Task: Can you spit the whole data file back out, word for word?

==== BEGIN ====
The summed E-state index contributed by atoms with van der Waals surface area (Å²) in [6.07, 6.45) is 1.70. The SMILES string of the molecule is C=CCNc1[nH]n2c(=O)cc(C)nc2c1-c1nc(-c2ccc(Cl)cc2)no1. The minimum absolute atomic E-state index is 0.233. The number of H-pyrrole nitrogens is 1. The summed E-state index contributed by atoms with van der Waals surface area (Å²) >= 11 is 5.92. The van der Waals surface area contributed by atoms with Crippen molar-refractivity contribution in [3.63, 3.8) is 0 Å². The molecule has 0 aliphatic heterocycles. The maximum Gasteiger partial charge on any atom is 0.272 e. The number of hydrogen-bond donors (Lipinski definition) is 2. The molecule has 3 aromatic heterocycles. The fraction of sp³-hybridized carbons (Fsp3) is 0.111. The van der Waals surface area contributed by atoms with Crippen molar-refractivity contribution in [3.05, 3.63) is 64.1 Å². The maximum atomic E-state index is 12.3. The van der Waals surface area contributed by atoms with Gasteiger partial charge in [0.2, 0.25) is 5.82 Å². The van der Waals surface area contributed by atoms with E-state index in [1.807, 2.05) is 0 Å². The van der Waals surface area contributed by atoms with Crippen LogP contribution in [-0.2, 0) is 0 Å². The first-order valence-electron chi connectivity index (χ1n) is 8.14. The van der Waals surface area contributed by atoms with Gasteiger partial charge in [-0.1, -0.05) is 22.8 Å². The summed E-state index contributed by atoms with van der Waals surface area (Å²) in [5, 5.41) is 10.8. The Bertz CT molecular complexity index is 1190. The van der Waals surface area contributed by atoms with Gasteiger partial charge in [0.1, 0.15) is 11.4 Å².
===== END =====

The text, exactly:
The summed E-state index contributed by atoms with van der Waals surface area (Å²) in [6.07, 6.45) is 1.70. The SMILES string of the molecule is C=CCNc1[nH]n2c(=O)cc(C)nc2c1-c1nc(-c2ccc(Cl)cc2)no1. The minimum absolute atomic E-state index is 0.233. The number of H-pyrrole nitrogens is 1. The summed E-state index contributed by atoms with van der Waals surface area (Å²) >= 11 is 5.92. The van der Waals surface area contributed by atoms with Crippen molar-refractivity contribution in [3.63, 3.8) is 0 Å². The molecule has 0 aliphatic heterocycles. The maximum Gasteiger partial charge on any atom is 0.272 e. The number of hydrogen-bond donors (Lipinski definition) is 2. The molecule has 3 aromatic heterocycles. The fraction of sp³-hybridized carbons (Fsp3) is 0.111. The van der Waals surface area contributed by atoms with Crippen molar-refractivity contribution in [3.05, 3.63) is 64.1 Å². The maximum atomic E-state index is 12.3. The van der Waals surface area contributed by atoms with Gasteiger partial charge in [0.2, 0.25) is 5.82 Å². The van der Waals surface area contributed by atoms with E-state index in [1.807, 2.05) is 0 Å². The van der Waals surface area contributed by atoms with Crippen LogP contribution in [-0.2, 0) is 0 Å². The first-order valence-electron chi connectivity index (χ1n) is 8.14. The van der Waals surface area contributed by atoms with Gasteiger partial charge in [-0.1, -0.05) is 22.8 Å². The summed E-state index contributed by atoms with van der Waals surface area (Å²) in [5, 5.41) is 10.8. The Bertz CT molecular complexity index is 1190. The van der Waals surface area contributed by atoms with Gasteiger partial charge in [0.1, 0.15) is 11.4 Å².